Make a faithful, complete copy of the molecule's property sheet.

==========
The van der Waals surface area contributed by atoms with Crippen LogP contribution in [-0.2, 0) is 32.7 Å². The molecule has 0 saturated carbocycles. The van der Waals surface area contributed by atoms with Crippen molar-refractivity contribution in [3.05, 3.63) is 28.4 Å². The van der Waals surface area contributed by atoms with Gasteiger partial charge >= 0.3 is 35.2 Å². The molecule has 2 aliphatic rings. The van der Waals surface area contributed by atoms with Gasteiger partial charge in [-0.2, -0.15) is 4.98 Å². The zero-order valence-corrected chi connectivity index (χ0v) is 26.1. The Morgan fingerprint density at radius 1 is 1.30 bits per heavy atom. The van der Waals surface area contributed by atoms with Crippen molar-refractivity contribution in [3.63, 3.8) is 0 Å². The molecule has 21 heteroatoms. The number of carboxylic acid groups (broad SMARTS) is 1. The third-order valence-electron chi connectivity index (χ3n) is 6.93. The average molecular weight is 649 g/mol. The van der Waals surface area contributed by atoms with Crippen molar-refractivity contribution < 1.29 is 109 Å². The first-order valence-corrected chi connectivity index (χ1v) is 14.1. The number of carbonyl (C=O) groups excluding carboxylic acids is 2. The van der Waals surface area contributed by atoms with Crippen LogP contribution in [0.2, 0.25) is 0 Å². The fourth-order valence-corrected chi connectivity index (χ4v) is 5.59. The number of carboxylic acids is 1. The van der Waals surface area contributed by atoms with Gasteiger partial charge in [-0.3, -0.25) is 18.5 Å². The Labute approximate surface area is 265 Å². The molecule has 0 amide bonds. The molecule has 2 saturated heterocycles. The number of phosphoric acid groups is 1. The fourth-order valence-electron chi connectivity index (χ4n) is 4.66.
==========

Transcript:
The van der Waals surface area contributed by atoms with Crippen LogP contribution in [-0.2, 0) is 32.7 Å². The molecule has 0 saturated carbocycles. The van der Waals surface area contributed by atoms with Crippen molar-refractivity contribution in [3.05, 3.63) is 28.4 Å². The van der Waals surface area contributed by atoms with Gasteiger partial charge >= 0.3 is 35.2 Å². The molecule has 2 aliphatic rings. The van der Waals surface area contributed by atoms with Gasteiger partial charge in [-0.2, -0.15) is 4.98 Å². The zero-order valence-corrected chi connectivity index (χ0v) is 26.1. The Morgan fingerprint density at radius 1 is 1.30 bits per heavy atom. The van der Waals surface area contributed by atoms with Crippen molar-refractivity contribution in [3.63, 3.8) is 0 Å². The molecule has 21 heteroatoms. The number of carboxylic acid groups (broad SMARTS) is 1. The third-order valence-electron chi connectivity index (χ3n) is 6.93. The average molecular weight is 649 g/mol. The van der Waals surface area contributed by atoms with Crippen molar-refractivity contribution < 1.29 is 109 Å². The first-order valence-corrected chi connectivity index (χ1v) is 14.1. The number of carbonyl (C=O) groups excluding carboxylic acids is 2. The van der Waals surface area contributed by atoms with Crippen LogP contribution in [0.2, 0.25) is 0 Å². The fourth-order valence-corrected chi connectivity index (χ4v) is 5.59. The number of carboxylic acids is 1. The van der Waals surface area contributed by atoms with Gasteiger partial charge in [-0.3, -0.25) is 18.5 Å². The Labute approximate surface area is 265 Å². The molecule has 0 amide bonds. The molecule has 2 saturated heterocycles. The number of phosphoric acid groups is 1. The fourth-order valence-electron chi connectivity index (χ4n) is 4.66.